#FreedomFriday Introductions

Happy #FreedomFriday, readers!

As you may be aware, we decided to spend this month introducing our team of Freedom Fighters. Each member of our LMDJ team has been answering the same five questions so you can get to know us. So far we’ve introduced Paul Robinson, Ramelia Williams, and Benjamin Vazquez. Today, meet Dominique DuBois Gilliard, LMDJ’s Director of Racial Righteousness.


A bit about Dominique’s life outside of LMDJ:
I love sports – both watching and playing. I keep up with the NFL, NBA, MLB, and NCAA basketball on screens. On fields, I primarily play softball (since I haven’t found a baseball league to play in yet). I also love to bowl and cycle. Listening to live music, spoken word, and poetry fills me, and I really enjoy art – other people’s art.😊 I love spending time writing and participating in nonviolent protest. As a historian, I gravitate towards museums – typically ones that focus on social change and human rights. As a theologian and pastor, I find deep gratification in theological conversations about making the world a more just place (preferably over a great meal with friends or around a firepit in someone’s backyard). There are few things more meaningful to me in this life than having the privilege of seeing someone live into their created purpose! (You know that moment when you see someone shining – living into their identity – and you just know this is what God innately gifted them to do and share with the world? I love that.) But my most life-giving time I spend is with my wife, Katherine (we love to travel and play in the dirt), our son Turé, and my parents and siblings.

What it looks like when Dominique and his wife Katherine “play in dirt.” 😊


A bit about Dominique’s job within LMDJ:
As the Director of Racial Righteousness and Reconciliation, I serve as a pastoral presence to our ECC congregations. I help our pastors and lay leaders make biblical connections between discipleship, faith, and race. I have the privilege of doing this through a multitude of avenues, including writing curriculum for congregations (Justice Journey for Kids), curating and facilitating immersive discipleship offerings for our members (SankofaJourney to Mosaic, and our new Immigration Immersion), collaborating with other mission priorities to parse out how race informs everything from church planting, to global missions, to making and deepening disciples, to developing leaders. I also have the privilege of leading congregational discipleship offerings (Invitation to Racial Righteousness) which lay the biblical, theological, and historical foundation for why the church is called to pursue racial righteousness and reconciliation.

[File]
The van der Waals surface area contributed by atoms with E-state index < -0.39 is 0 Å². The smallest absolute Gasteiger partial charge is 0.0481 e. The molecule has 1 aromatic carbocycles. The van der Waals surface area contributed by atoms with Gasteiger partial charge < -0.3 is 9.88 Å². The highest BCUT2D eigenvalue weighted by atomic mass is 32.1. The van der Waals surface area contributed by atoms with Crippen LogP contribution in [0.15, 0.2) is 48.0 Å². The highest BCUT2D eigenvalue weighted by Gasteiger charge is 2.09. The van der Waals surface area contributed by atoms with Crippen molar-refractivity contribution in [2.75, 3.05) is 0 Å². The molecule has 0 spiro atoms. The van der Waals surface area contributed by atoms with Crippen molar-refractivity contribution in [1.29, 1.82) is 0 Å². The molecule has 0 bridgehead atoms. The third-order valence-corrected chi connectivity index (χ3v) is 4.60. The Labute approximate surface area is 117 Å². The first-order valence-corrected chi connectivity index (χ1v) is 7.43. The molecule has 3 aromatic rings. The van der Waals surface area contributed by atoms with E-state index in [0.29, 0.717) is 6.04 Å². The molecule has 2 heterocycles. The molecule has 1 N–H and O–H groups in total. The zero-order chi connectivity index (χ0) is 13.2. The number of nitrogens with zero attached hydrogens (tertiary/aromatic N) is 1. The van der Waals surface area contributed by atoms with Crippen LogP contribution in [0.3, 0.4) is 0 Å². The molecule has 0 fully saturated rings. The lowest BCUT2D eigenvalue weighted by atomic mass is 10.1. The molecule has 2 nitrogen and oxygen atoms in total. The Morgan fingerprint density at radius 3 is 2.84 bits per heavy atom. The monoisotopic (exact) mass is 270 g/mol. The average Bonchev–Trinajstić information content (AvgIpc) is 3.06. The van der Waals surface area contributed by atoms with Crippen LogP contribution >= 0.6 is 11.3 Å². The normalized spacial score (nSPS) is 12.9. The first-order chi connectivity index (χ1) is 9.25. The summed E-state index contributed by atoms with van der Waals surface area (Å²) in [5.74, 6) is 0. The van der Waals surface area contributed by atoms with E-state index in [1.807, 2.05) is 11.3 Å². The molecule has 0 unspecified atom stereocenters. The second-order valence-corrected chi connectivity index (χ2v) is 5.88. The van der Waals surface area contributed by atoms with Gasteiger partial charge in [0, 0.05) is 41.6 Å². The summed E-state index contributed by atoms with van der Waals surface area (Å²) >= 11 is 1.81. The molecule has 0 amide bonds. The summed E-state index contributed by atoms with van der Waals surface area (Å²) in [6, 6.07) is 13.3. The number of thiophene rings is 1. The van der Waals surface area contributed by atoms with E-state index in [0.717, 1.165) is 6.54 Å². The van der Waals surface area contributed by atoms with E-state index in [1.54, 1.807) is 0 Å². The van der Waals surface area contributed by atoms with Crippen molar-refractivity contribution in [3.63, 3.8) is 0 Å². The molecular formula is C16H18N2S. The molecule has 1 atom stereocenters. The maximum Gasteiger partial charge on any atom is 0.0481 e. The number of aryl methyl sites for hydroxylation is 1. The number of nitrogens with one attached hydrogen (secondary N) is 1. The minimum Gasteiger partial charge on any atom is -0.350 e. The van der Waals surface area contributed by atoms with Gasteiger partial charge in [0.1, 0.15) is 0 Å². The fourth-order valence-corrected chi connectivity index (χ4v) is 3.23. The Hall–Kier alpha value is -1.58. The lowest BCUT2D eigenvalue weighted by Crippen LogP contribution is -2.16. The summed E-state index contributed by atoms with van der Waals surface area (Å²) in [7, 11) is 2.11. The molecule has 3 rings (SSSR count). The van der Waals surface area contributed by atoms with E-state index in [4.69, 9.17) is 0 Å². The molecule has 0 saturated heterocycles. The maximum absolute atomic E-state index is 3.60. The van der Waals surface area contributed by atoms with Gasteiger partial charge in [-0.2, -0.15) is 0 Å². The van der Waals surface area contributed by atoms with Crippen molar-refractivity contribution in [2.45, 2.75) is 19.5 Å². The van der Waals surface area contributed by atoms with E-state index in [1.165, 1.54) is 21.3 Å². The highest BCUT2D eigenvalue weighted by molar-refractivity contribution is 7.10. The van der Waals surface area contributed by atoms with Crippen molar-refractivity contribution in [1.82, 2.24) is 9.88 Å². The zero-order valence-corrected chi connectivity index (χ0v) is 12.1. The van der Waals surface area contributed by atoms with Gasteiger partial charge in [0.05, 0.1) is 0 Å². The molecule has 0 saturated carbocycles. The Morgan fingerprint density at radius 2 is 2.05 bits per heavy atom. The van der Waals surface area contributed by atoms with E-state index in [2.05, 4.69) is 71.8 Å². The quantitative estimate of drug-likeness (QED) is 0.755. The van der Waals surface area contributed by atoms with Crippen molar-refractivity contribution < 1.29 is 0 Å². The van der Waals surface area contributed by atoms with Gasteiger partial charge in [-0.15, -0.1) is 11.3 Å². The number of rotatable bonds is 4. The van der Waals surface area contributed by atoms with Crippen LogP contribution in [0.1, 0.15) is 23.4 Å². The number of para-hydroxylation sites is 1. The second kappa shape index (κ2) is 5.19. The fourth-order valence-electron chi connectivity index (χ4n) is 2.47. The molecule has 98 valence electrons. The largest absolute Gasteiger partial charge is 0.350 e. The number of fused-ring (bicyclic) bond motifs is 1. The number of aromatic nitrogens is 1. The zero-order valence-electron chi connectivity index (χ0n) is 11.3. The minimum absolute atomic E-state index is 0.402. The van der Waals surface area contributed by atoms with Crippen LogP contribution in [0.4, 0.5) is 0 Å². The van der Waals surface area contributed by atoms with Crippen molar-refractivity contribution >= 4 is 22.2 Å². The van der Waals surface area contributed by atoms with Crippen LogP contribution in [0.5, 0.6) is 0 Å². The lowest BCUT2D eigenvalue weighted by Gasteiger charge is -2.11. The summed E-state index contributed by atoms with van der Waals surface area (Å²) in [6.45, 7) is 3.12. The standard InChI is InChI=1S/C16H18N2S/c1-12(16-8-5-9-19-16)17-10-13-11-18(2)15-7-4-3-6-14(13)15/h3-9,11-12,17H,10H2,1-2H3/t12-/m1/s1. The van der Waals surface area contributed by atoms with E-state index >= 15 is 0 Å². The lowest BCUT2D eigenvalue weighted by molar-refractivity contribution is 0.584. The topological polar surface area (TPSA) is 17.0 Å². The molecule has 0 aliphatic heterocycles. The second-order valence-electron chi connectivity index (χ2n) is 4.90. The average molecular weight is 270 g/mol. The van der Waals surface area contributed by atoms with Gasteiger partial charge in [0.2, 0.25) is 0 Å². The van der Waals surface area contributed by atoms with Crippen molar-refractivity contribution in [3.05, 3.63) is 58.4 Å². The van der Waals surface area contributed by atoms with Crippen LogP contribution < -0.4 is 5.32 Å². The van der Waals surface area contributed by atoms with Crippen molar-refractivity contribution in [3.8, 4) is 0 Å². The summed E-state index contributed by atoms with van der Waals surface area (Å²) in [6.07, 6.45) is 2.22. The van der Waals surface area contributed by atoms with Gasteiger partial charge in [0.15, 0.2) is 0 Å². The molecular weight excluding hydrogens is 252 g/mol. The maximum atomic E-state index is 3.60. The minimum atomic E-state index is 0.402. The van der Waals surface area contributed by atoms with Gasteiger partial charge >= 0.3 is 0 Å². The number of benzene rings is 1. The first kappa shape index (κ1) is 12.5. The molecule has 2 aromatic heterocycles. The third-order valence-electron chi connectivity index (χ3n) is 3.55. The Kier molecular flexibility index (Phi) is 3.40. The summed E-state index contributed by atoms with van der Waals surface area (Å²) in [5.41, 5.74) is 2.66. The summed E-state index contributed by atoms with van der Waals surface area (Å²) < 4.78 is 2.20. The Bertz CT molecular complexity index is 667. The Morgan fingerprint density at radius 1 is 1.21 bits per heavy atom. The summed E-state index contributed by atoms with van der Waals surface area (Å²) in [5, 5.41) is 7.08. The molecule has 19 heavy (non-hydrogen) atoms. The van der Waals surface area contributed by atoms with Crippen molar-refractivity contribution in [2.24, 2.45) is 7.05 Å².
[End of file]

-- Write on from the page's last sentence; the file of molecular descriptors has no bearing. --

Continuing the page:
One of Dominique’s Freedom-Fighting she/heroes:
The freedom fighter that has most profoundly formed and shaped my life is Dr. King, although my namesake (middle name) W.E.B. DuBois has also been vitally important. Nevertheless, the freedom fighter who informs my vocation and is most commonly overlooked that I want to raise up here is Ida B. Wells! We are in a season where we must be unflinching in our pursuit of justice, and no one represented this better than Wells. Moreover, we are also in a season where men need to be more intentional about learning from and following our sisters. And, I believe this begins with men being more intentional about acknowledging how women of faith have discipled, formed, and shaped us to become the male leaders we are.

One social media account Dominique thinks everyone should follow:
One social media account everyone should follow is the Equal Justice Initiative. You can follow their Racial Injustice Calendar, and also follow them on FacebookTwitter, and Instagram.

One book Dominique thinks everyone should read:
I think everyone should read Rethinking Incarceration by Dominique DuBois Gilliard!😉 And one documentary everyone should watch is True Justice: Bryan Stevenson’s Fight for Equality.

Dominique, with his mother, wife, and sister (a few of the women of faith who have discipled, formed, and shaped him into the male leader he is today)
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